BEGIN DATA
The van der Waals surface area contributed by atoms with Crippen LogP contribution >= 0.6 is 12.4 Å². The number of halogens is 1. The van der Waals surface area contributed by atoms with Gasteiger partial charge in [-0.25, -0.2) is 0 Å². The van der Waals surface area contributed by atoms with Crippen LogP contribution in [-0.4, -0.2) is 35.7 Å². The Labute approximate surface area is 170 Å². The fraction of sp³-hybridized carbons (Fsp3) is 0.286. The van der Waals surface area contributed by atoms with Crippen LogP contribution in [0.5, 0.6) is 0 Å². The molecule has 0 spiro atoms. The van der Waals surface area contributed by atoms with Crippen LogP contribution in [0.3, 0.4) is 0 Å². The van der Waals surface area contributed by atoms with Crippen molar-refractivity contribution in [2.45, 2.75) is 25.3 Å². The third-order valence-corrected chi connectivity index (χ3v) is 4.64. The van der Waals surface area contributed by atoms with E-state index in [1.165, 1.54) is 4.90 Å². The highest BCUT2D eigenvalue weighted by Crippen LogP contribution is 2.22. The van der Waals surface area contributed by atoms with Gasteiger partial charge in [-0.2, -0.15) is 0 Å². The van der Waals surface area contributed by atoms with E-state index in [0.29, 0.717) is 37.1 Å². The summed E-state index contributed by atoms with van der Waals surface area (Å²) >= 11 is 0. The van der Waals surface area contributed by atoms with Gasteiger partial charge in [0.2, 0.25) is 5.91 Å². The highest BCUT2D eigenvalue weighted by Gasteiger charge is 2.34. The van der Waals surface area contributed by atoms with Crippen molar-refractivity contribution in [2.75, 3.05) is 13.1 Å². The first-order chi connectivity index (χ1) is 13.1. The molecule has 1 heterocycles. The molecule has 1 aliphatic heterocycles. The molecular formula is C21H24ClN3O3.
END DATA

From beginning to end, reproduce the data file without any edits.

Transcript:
The van der Waals surface area contributed by atoms with Crippen LogP contribution >= 0.6 is 12.4 Å². The number of halogens is 1. The van der Waals surface area contributed by atoms with Gasteiger partial charge in [-0.25, -0.2) is 0 Å². The van der Waals surface area contributed by atoms with Crippen LogP contribution in [-0.4, -0.2) is 35.7 Å². The Labute approximate surface area is 170 Å². The fraction of sp³-hybridized carbons (Fsp3) is 0.286. The van der Waals surface area contributed by atoms with Crippen LogP contribution in [0.5, 0.6) is 0 Å². The molecule has 0 spiro atoms. The van der Waals surface area contributed by atoms with Crippen LogP contribution in [0.3, 0.4) is 0 Å². The van der Waals surface area contributed by atoms with Crippen molar-refractivity contribution in [2.45, 2.75) is 25.3 Å². The third-order valence-corrected chi connectivity index (χ3v) is 4.64. The van der Waals surface area contributed by atoms with E-state index in [1.165, 1.54) is 4.90 Å². The highest BCUT2D eigenvalue weighted by Crippen LogP contribution is 2.22. The van der Waals surface area contributed by atoms with Gasteiger partial charge in [-0.2, -0.15) is 0 Å². The van der Waals surface area contributed by atoms with E-state index in [0.29, 0.717) is 37.1 Å². The summed E-state index contributed by atoms with van der Waals surface area (Å²) >= 11 is 0. The van der Waals surface area contributed by atoms with Gasteiger partial charge in [0.2, 0.25) is 5.91 Å². The highest BCUT2D eigenvalue weighted by Gasteiger charge is 2.34. The van der Waals surface area contributed by atoms with Crippen molar-refractivity contribution in [2.75, 3.05) is 13.1 Å². The first-order chi connectivity index (χ1) is 13.1. The molecule has 1 heterocycles. The molecule has 1 aliphatic heterocycles. The molecular formula is C21H24ClN3O3.